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From Rainer Jung <>
Subject Re: [users@httpd] "proxy_balancer" | stickysession
Date Fri, 15 Oct 2010 13:26:20 GMT
On 15.10.2010 12:32, King Holger (CI/AFP2) wrote:
> it's a pity - but the clocks are in sync (using NTP). On both Tomcats and the Apache2

Good to know.

> According to the following command output:
> grep -i "52C326B80A73EFF19CEE49B013533F06" localhost_access_log.2010-10-14.log
> the last pattern match for the JSessionID mentioned below is:
> - - [14/Oct/2010:11:45:01 +0200] POST /servlet/ClientIO/90i8dcztq97l/s6/21i
HTTP/1.1 200 197 52C326B80A73EFF19CEE49B013533F06.rb-wcmstc2
> So, I cannot find any further request logged further down in Tomcat "rb-wcmstc2".

So we deduce, that either the request is still hanging inside Tomcat or 
it never reached Tomcat. Although the latter is more likely, you can 
check: if you have the Tomcat manager webapp deployed, you can look at 
the status page, which shows a list of all in-flight requests.

> Due to an already overwritten error.log (log-rotation), I do not have any more access
to the Apache2 error-log. :(

Then there's likely no way forward for this incident. We would nee dto 
wait for the next one :(

> We will add the "%D" to the log format string on both Apache2 and Tomcat.

Good, it's helpful in a lot of situations anyhows.

> Any more hints to identify the problem? The problematik POST request seems to be:
>> - - [14/Oct/2010:11:45:03 +0200] "POST /servlet/ClientIO/90i8dcztq97l/s6/21j
HTTP/1.1" 500 1258
>> "-" "Jakarta Commons-HttpClient/3.1" "JSESSIONID=52C326B80A73EFF19CEE49B013533F06.rb-wcmstc2"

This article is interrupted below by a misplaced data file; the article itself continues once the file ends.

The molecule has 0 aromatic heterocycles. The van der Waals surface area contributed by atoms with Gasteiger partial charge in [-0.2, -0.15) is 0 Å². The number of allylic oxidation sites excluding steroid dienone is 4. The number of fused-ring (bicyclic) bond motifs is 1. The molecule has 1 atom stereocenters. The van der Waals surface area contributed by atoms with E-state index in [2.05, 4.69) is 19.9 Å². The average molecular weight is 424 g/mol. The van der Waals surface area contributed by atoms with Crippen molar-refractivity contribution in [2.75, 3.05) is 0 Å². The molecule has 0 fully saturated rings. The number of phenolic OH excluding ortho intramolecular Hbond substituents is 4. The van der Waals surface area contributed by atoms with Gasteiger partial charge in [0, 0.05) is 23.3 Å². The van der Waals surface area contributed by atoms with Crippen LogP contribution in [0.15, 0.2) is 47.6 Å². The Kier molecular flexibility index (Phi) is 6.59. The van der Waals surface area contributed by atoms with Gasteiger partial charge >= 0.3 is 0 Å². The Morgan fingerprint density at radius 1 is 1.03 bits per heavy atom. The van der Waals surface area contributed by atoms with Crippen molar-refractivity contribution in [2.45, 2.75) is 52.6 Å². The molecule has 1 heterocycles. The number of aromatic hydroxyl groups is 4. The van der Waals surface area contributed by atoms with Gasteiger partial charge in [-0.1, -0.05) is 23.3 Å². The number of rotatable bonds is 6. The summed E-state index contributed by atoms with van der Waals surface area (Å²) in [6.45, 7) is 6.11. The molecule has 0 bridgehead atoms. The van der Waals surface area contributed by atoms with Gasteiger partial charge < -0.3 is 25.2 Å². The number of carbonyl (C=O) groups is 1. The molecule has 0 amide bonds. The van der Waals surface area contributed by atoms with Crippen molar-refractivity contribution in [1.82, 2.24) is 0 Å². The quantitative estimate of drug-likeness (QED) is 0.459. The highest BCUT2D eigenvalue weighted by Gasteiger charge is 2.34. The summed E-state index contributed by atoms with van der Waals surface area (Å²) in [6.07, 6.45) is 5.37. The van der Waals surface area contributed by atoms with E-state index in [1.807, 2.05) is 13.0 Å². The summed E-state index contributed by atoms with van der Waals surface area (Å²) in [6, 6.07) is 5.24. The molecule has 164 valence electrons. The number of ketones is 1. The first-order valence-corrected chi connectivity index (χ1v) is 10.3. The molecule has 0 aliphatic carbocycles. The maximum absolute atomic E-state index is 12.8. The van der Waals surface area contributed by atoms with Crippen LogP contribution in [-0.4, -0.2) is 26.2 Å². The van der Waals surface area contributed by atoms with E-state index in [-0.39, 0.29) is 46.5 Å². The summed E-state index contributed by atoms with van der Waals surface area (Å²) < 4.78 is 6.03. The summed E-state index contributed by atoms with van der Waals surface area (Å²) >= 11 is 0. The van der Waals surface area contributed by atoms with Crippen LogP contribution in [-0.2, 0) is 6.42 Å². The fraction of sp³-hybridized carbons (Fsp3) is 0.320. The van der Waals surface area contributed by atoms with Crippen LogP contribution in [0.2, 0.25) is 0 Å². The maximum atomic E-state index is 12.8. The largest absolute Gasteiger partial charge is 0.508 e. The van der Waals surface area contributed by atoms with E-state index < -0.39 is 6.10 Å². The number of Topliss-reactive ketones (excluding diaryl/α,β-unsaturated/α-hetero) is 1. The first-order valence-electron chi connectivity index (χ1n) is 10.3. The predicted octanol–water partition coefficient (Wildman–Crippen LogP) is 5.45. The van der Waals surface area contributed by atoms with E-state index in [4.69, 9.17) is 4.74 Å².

>> "52C326B80A73EFF19CEE49B013533F06.rb-wcmstc2" "JSESSIONID=B3C4AABB5F983A0E9D6478C42C88A5C4.rb-wcmstc1;
> This POST throws a 500 status code.

Sorry, to many possible reasons in the proxy for that. You need the 
error log.

You can try to make your setup a bit more robust by looking at the 
parameter table given at

For the ajp workers, the following parameters come to mind:

- ping (e.g. ping=10s)
- connectiontimeout (e.g. connectiontimeout=10s)
- timeout (e.g. timeout=120s)
- keepalive=On

The 10 second timeouts could also be lowered to e.g. 5 or 2 seconds if 
you are reasonably sure that you don't have any longer GC pauses on the 
Java back-ends. A good value for the general timeout depends on your 
expectation of response times the back-end will be able to support as 
long as it is running well. The "%D" in the access log will help you get 
some real numbers.



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